In what may be a turning point in glaucoma research, scientists have determined that the disease, the leading cause of irreversible blindness, shows up first in the brain, not the eye.
The finding, published in the 1 March edition of Proceedings of the National Academy of Science, ties it to other neurodegenerative disorders such as Alzheimer's and Parkinson's diseases.
Headed by Dr David Calkins, director of research at Vanderbilt University's Eye Institute, the team made the discovery after injecting glaucoma-afflicted rodents with a special fluorescent dye that illuminated sections of the middle of the brain where the optic nerve forms its first connections.
They found that the first signs of the disease were not, as expected, in the retina. Instead, it turned that out the earliest damage was at the other end of the optic nerve, in the mid-brain, which lost its ability to receive information from optic nerve fibers.
The optic nerve is a cable that connects the retina - the light-sensitive tissue lining the inner surface of the eye - with the brain.
"It's a very interesting study," says Dr Darrell WuDunn, residency program director of the Department of Ophthalmology at Indiana University School of Medicine. "It does have potentially profound implications for treatment, and even diagnosis, of glaucoma, if it holds true for humans."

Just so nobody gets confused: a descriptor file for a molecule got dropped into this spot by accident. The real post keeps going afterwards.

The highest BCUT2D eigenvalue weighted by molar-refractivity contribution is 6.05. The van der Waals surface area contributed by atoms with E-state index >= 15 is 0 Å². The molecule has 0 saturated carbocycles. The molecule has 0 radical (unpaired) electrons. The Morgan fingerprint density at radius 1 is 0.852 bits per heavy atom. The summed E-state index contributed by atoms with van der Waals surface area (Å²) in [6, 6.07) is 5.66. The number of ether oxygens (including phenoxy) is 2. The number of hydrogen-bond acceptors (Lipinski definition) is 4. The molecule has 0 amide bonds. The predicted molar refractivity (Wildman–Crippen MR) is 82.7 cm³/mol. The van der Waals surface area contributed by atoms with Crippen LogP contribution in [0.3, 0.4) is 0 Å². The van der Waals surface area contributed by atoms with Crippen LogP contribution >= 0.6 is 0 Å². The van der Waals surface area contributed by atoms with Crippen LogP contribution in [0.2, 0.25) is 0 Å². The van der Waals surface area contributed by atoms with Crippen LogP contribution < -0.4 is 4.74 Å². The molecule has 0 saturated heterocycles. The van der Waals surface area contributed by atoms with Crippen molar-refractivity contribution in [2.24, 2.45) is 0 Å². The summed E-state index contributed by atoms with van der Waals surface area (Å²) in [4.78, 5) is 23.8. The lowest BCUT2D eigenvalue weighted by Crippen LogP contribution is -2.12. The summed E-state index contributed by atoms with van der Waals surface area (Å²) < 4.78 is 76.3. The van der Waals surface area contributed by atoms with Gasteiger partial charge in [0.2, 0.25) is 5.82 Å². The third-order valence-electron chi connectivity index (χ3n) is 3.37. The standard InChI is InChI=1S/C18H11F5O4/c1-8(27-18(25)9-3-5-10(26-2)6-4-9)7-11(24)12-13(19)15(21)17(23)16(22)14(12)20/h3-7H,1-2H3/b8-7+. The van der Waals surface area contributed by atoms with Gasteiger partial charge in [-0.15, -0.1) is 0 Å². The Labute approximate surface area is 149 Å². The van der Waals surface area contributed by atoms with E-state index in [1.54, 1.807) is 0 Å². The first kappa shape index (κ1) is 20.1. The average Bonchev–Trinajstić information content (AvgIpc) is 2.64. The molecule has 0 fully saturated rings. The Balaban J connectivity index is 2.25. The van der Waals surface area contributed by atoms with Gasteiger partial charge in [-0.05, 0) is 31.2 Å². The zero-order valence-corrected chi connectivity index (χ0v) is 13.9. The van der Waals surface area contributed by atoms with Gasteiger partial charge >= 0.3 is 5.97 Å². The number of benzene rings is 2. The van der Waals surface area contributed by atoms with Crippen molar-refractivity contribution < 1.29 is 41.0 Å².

Conventional thinking is that glaucoma is a disease where the optic nerve gets damaged right where it enters the eye.
"This study shows that the deficits start in the brain, not the eye," says WuDunn.
"We feel the results ... are changing the ways people think about glaucoma," says Thomas Brunner, president and chief executive officer of the privately funded Glaucoma Research Foundation, which supports Calkins' work.
Current methods to detect glaucoma include testing for peripheral vision loss and looking for changes in the pressure of the eye.
"Our technology right now is limited in how early we can detect glaucoma. We can only detect some structural changes, but not very early," says WuDunn.
Not all cases of glaucoma begin with pressure changes in the eye, says Calkins. "It's an insidious disease."
Glaucoma is strongly associated with aging and is more prevalent among some ethnicities, including African-Americans and Hispanics. The disease is predicted to afflict about 80 million people worldwide by 2020, according to the US National Eye Institute.